I encourage members to spread the word, reminding all of our friends that unlike anonymous global food, we can learn all we need to about our local food sources from the farmers themselves. There are no secrets, no surprises, just freshness, flavor, quality, and opportunity to support our own home towns and their small businesses: our friends and neighbors.
Meanwhile on the political front, the Senate will at last take up its “Food Safety Modernization Act” (Senate bill S510) after the summer recess… We hope… And thanks to incredible persistence and effort on the part of an active coalition of local and regional food system advocates, as well as the willingness of Senate HELP (Health Education Labor and Pensions) committee staff to listen and learn what will be needed to pursue and minimize abuses and risks associated with the globalization of food while minimizing undue burdens to small and mid scale farms, we have a bill that is quite workable.
See NSAC link summarizing changes that have made the bill workable for small to mid scale and local farms:
At the same time you can expect to see a flurry of panic emails, proclaiming that this bill will end organic and local farming and is driven by Monsanto, etc. I encourage you to read them only if you are looking for entertainment, rather than information. These falsifications were ubiquitous in spring 2009 when a draft of Rosa DeLauro’s House Bill HR875 was released. They are useless from the standpoint of understanding what the bill means and what its consequences will be.
This week’s Cow stories: update on Mesa Top cows, Jim Miller Ayrshire projects and more:
We closed down Twin Mtn milk house last weekend. After 3 weeks in and out of jail and hospital, terrorizing friends and co-workers, supposedly Andy went to drug and alcohol treatment on the same day that we loaded up and moved the cows. Yay! But we who have tried to help him are beat up, abused, and robbed of resources and time. Special thanks to the Sherriff’s department of Rio Grande County, Colorado. Only because they understood the severity of the situation and stood by and monitored it all carefully were we able to reduce the drama and eventually get out of there with only financial losses.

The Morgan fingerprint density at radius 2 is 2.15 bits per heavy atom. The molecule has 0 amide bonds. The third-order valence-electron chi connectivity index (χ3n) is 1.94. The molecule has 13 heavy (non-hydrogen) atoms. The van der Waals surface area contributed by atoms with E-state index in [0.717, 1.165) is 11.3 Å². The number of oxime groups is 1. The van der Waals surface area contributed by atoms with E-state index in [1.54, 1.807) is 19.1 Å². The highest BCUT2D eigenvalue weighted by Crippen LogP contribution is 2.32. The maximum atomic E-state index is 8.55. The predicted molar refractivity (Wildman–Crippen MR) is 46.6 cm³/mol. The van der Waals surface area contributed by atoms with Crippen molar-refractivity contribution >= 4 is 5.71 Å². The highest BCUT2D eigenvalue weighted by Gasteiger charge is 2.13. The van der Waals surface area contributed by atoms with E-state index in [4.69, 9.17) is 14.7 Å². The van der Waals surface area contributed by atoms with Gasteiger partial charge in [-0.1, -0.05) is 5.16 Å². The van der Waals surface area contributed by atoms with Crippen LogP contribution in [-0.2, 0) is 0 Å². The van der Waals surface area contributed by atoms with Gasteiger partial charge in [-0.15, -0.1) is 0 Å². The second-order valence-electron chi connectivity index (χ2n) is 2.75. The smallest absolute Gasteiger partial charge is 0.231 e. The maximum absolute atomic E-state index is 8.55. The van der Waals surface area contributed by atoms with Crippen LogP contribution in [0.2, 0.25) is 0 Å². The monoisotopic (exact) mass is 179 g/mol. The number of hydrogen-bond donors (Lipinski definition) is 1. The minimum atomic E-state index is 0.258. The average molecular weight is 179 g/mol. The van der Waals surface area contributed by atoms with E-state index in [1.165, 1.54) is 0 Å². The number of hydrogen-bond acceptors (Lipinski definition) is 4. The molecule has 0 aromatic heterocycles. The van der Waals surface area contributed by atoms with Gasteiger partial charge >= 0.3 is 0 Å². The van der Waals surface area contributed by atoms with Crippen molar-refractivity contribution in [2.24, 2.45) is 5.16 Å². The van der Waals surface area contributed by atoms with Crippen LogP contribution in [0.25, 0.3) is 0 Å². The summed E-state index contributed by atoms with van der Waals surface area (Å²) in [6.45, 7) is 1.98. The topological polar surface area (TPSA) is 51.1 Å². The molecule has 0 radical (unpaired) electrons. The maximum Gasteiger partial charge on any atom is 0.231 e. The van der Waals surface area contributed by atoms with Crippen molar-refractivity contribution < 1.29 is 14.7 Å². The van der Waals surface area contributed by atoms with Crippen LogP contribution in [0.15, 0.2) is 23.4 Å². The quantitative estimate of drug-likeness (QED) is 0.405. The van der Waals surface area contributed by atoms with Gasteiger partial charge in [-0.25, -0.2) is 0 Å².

Nonetheless we all wish Andy success on his road to health and recovery.
The momma cows are healthy and they are now at Kurtis’s. A new dairy is literally rising from the ashes as along the way Kurtis lost his home to an accidental fire.
The few calves that we got are also healthy, though wild due to lack of handling and human contact. We can work that out over time. Colleen has the calves at her farm in Elizabeth, CO.
We will update you on the building process as the new dairy emerges. It can only be better news than we have had for the last month or so.
This week’s cheese share update:
This week the cheese share will be green chile cheddar and asadero.
This week’s Veggie/Share Update:
This week, we continue with modest quantities of Vida Verde tomatoes. We also have “B” fruit, which is very ripe and perfect for processing. You can order the “B” fruit for $1.50 per pound.
Remember that you can also order One Straw Farm basil for pesto and drying.
We also have bunched onions from White Mountain farm, salad, collards, and squash from Mesa Top and Elijah Farm’s lemon cucumbers.
We also have available hot peppers from Agricultura, on a special order basis, for you “heat lovers”.
On the fruit side we have two special treats from Shiraz: another type of grape and a small amount of prune plums.
David tells us that the sweet pomegranates are just a few weeks away! We can hardly wait. If you have not eaten these before, it may be life changing experience, so be prepared!
Each week we ask for your support to spread the word about the CSA. Thank all of you who continue to do this. We cannot continue this business, connecting farmers and eaters as directly as possible, without your ongoing help.
Thank you for your continued support!